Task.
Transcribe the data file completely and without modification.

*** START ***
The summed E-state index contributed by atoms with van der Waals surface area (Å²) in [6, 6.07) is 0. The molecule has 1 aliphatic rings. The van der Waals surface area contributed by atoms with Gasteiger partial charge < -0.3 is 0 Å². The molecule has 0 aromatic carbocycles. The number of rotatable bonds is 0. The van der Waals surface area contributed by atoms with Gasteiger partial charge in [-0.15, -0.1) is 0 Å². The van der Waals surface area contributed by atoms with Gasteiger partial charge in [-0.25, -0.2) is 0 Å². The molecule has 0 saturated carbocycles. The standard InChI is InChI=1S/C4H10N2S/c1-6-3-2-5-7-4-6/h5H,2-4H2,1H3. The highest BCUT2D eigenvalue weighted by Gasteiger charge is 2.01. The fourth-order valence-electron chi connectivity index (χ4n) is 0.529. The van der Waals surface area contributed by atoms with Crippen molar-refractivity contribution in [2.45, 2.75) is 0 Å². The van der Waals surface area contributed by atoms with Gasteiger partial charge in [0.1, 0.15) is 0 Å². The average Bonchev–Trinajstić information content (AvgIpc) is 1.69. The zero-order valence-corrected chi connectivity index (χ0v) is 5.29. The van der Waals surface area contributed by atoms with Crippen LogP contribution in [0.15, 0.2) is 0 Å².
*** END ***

The summed E-state index contributed by atoms with van der Waals surface area (Å²) in [6, 6.07) is 0. The molecule has 1 aliphatic rings. The van der Waals surface area contributed by atoms with Gasteiger partial charge < -0.3 is 0 Å². The molecule has 0 aromatic carbocycles. The number of rotatable bonds is 0. The van der Waals surface area contributed by atoms with Gasteiger partial charge in [-0.15, -0.1) is 0 Å². The van der Waals surface area contributed by atoms with Gasteiger partial charge in [-0.25, -0.2) is 0 Å². The molecule has 0 saturated carbocycles. The standard InChI is InChI=1S/C4H10N2S/c1-6-3-2-5-7-4-6/h5H,2-4H2,1H3. The highest BCUT2D eigenvalue weighted by Gasteiger charge is 2.01. The fourth-order valence-electron chi connectivity index (χ4n) is 0.529. The van der Waals surface area contributed by atoms with Crippen molar-refractivity contribution in [2.45, 2.75) is 0 Å². The van der Waals surface area contributed by atoms with Gasteiger partial charge in [0.1, 0.15) is 0 Å². The average Bonchev–Trinajstić information content (AvgIpc) is 1.69. The zero-order valence-corrected chi connectivity index (χ0v) is 5.29. The van der Waals surface area contributed by atoms with Crippen LogP contribution in [0.15, 0.2) is 0 Å².